NOTE: This article originally appeared in the Oct. 15 issue of CAROLINA: The Magazine.
by Jawad Williams, @WAD216
Fans of Carolina basketball rivalries tend to think that we are 100 percent sworn enemies with players from Duke, NC State and the rest of the competition we face. On the contrary, we are only enemies when we step on the court to face off against each other. Basketball makes the world small, and that means you become friends with people that you would never think you would meet.
When I started playing organized basketball as a fourth grader in Cleveland, I never knew where the game would take me and who it would allow me to meet. Outside of my school team, I played in multiple AAU tournaments all across the country. In these tournaments, I met guys from all across the country as well as guys from different regions of the world. Even though we all came from different backgrounds, we all had one thing in common: the love for the game of basketball.
When I was fighting to make a name for myself on the national scene of amateur basketball, I had to attend multiple camps: Nike All American camp, Adidas All American camp, and the National Basketball Players Association (NBPA) camp, just to name a few. These camps gave kids the chance to go head to head with the best young athletes in the world.
I always kept tabs on my competition via magazines that ranked the top players. I watched these magazines to make sure my stock was rising, and to study what people said my competitors' strengths and weaknesses were, so when I would get a chance to meet them I had an edge and could play them to their weakness and destroy them!
At the NBPA camp I remember vividly hearing a reading about a loudmouthed, skinny dude named Julius Hodge. "Jules of Harlem on the way to stardom" is how he referred to himself.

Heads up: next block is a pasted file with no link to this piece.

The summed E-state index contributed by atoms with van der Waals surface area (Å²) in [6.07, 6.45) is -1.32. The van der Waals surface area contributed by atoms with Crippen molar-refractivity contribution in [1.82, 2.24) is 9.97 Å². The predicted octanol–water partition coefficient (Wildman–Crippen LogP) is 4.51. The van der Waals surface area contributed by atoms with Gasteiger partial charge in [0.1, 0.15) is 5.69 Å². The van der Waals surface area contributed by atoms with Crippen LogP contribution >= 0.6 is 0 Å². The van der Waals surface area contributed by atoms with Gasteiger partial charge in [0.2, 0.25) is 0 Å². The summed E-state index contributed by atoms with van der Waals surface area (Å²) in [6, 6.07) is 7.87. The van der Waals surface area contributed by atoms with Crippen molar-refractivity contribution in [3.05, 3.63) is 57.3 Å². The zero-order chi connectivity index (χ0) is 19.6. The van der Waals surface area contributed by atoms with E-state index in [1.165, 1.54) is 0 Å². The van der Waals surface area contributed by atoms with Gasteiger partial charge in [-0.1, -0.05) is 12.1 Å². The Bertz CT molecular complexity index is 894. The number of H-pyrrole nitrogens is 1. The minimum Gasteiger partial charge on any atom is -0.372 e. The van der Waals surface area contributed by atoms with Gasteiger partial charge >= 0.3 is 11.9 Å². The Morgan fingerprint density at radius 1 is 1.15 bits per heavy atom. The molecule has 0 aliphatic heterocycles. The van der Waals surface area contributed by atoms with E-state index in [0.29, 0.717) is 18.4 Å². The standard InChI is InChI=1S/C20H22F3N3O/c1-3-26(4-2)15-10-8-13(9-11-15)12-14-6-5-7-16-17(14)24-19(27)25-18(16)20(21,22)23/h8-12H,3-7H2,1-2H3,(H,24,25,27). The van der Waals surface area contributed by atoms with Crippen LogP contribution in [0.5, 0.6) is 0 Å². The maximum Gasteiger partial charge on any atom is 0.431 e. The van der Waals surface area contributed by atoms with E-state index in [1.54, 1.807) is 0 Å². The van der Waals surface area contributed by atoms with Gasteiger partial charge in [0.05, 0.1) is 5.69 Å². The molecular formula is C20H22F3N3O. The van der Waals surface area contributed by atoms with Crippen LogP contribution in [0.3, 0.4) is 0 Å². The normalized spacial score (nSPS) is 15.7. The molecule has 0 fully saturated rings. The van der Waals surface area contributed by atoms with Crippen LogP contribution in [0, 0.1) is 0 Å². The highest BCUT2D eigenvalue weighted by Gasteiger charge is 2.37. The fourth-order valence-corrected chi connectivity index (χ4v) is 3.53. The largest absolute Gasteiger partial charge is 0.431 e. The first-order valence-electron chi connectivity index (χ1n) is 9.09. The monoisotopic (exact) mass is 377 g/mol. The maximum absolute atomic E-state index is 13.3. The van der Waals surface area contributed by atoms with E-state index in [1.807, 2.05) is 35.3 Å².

My team played against his team on the first day of games. I was super excited! This was my chance to go at the arrogant dude from New York to increase my ranking. Remember, I'm coming from Cleveland, so these big market guys got all the hype.
The game started immediately with elbows and words being exchanged between myself and Jules, even during the jump ball. He said, "Yeah, I heard about you and [I'm] shutting you down today." I replied, "I'm going to kill you and anybody else who faces off with me!"
We traded baskets a majority of the game. I finished with 18 points, and the win. He had 17. After the game, a mutual respect was formed, because neither one of us backed down from the other. The great matchup helped both of us along the rise to become elite high school athletes. We ended up hanging together the rest of the week. By the way, I left the camp rated the top player. Sorry, Jules: If you are not first, you are last, chump!
One of the biggest honors for a high school basketball player is to be named to the McDonald's All American game. I remember watching ESPN waiting for them to name the teams. I was nervous, but confident that I would see my name.
They ran off the East team first, and whose name pops up? Yes, Julius Hodge. Then they named the West. I saw a name and face that I'd seen before: Daniel Ewing, a Duke signee, and then my name.
The game was held at Cameron Indoor Stadium, so all I could think about was how bad I was going to be booed. During check-in, Jules and I wanted to be roommates because we knew each other pretty well. But instead, they made the Dukie, Ewing, my roommate. They put microphones on us immediately to see what would happen in the room. Everything was cool. He turned out to be a cool dude and we remained friends.
To this day I still talk with both of these guys. Jules lives around the corner from me in North Carolina and was my teammate here in Paris along with Sean May. This year, Daniel Ewing is with Sean and me here in Paris. I guess if you can't beat us and want to win, just join us!
Basketball is what we love, and is what we do, but it is not our lives. We keep our rivalries on the court. Well, at least until our alma maters play each other. Then, the bad blood reappears.
Jawad Williams (UNC '05) started at forward for the 2005 NCAA championship Tar Heel squad and has spent nearly the last decade playing professionally in the NBA and overseas.